To scout for WBC, select 5 areas of a field and randomly choose 20 plants within each area. Look for egg masses, worms or adults (see images below) on the upper surface of the corn leaves within the upper ½ to ⅓ of the plant. The egg masses start off white in colour and turn purple as they near hatching.
Determine the Risk
Among the 100 plants examined (20 plants within each of the 5 areas of a field), total the number of plants on which either egg masses or worms were found. If egg masses or larvae were found on 5 or more plants of the 100 plants examined, the plants are at or above the risk threshold.
Here is a link to a video on WBC scouting procedures: http://bit.ly/P0Tzru
Course of Action
If the plants are at the threshold risk with 5 plants out of 100 examined showing either egg masses or worms, there are several factors to consider.
First, the genetics of the corn varieties planted can play a role in the control of Western Bean Cutworm. The ‘Herculex’, ‘Smart Stax’ and ‘Viptera’ genetics usually do an acceptable job of controlling WBC feeding but results can vary. Check with the seed supplier if you are unsure of the genetics of your varieties.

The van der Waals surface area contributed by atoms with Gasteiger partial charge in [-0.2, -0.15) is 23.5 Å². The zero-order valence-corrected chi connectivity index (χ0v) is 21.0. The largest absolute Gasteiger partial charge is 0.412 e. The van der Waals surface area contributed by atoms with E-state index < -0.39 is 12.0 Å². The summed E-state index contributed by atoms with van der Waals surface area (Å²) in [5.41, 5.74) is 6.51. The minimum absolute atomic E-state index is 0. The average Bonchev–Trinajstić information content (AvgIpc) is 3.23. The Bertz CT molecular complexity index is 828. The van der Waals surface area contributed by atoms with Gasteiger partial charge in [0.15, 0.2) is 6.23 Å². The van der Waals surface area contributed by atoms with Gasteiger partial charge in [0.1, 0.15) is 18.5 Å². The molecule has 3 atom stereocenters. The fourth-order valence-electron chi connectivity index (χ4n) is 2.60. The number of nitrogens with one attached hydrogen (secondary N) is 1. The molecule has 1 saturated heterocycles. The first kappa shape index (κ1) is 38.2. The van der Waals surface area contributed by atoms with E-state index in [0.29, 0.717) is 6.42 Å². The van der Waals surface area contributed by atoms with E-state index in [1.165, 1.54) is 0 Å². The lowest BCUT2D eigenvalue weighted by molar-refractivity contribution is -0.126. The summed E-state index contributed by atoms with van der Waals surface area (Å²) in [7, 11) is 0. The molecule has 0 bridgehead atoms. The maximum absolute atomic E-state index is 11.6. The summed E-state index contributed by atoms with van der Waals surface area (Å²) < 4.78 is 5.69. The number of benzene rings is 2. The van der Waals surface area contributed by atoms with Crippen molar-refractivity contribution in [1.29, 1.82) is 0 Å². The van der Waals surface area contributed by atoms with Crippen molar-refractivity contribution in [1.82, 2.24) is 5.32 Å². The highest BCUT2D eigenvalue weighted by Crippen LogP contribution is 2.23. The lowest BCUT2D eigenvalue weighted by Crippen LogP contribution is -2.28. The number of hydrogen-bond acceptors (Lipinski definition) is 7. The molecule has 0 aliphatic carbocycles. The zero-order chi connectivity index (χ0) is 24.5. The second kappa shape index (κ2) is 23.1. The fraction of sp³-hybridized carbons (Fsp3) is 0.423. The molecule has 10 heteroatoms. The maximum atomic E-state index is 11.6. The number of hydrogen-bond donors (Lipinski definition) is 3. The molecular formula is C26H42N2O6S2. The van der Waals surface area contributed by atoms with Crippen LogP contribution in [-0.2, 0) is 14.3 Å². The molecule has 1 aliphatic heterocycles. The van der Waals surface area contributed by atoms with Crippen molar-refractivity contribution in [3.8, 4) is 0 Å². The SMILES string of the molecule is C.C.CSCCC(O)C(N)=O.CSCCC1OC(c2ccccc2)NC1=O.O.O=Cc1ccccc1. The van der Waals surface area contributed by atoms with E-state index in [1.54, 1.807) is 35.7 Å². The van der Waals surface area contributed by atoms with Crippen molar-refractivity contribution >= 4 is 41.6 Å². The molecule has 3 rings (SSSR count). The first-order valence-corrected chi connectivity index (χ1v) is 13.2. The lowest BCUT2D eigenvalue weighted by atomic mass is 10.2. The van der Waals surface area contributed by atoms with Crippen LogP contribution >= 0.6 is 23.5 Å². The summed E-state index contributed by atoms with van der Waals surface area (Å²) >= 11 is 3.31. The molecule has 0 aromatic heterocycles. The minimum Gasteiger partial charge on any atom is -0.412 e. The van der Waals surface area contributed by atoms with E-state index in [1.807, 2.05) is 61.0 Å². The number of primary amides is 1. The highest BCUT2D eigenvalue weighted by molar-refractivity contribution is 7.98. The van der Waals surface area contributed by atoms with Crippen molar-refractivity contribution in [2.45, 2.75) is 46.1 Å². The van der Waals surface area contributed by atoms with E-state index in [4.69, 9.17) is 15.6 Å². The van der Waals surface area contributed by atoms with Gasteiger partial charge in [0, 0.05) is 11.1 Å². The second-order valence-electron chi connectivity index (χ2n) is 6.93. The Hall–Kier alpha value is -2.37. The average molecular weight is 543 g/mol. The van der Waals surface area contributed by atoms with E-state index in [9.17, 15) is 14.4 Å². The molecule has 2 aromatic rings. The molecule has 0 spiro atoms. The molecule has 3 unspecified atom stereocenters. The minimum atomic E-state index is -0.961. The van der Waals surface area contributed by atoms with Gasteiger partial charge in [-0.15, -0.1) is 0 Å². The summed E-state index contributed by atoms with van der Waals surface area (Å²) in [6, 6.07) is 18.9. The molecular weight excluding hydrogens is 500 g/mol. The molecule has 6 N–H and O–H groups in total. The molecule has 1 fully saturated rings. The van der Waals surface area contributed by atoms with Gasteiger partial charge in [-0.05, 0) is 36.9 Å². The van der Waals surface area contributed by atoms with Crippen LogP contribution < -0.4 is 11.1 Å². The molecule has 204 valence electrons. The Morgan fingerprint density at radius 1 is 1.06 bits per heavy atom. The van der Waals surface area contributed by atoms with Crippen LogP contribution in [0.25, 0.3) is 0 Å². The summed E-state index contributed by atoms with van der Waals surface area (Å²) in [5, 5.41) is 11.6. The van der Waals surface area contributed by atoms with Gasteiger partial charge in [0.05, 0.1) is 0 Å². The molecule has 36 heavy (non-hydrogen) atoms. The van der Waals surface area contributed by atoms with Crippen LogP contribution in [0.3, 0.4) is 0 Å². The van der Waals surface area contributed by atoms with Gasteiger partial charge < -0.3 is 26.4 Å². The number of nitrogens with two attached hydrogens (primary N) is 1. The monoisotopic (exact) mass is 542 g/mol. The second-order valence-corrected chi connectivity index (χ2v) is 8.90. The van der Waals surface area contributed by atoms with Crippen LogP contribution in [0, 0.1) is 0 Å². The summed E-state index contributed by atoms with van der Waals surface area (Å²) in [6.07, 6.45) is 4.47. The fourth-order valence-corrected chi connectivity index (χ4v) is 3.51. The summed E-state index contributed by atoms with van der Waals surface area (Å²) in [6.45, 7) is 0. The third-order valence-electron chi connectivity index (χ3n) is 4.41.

Second, stage your crop. When WBC larvae hatch, they migrate up to the tassel to feed on pollen. As they get bigger, they then move down to the cob to feed on the silks and then the cob. If there are no tassels emerged when they migrate up, they will have no food supply and will starve. If spray control is being considered, only spray once the tassels are out or emerging, and eggs are hatching or about to hatch.
If you have susceptible varieties, spraying with a registered insecticide is an option. Registered products on the market provide excellent control if the worms are sprayed when small (1 week after hatching).
If you have questions, please contact your Veritas agronomy team.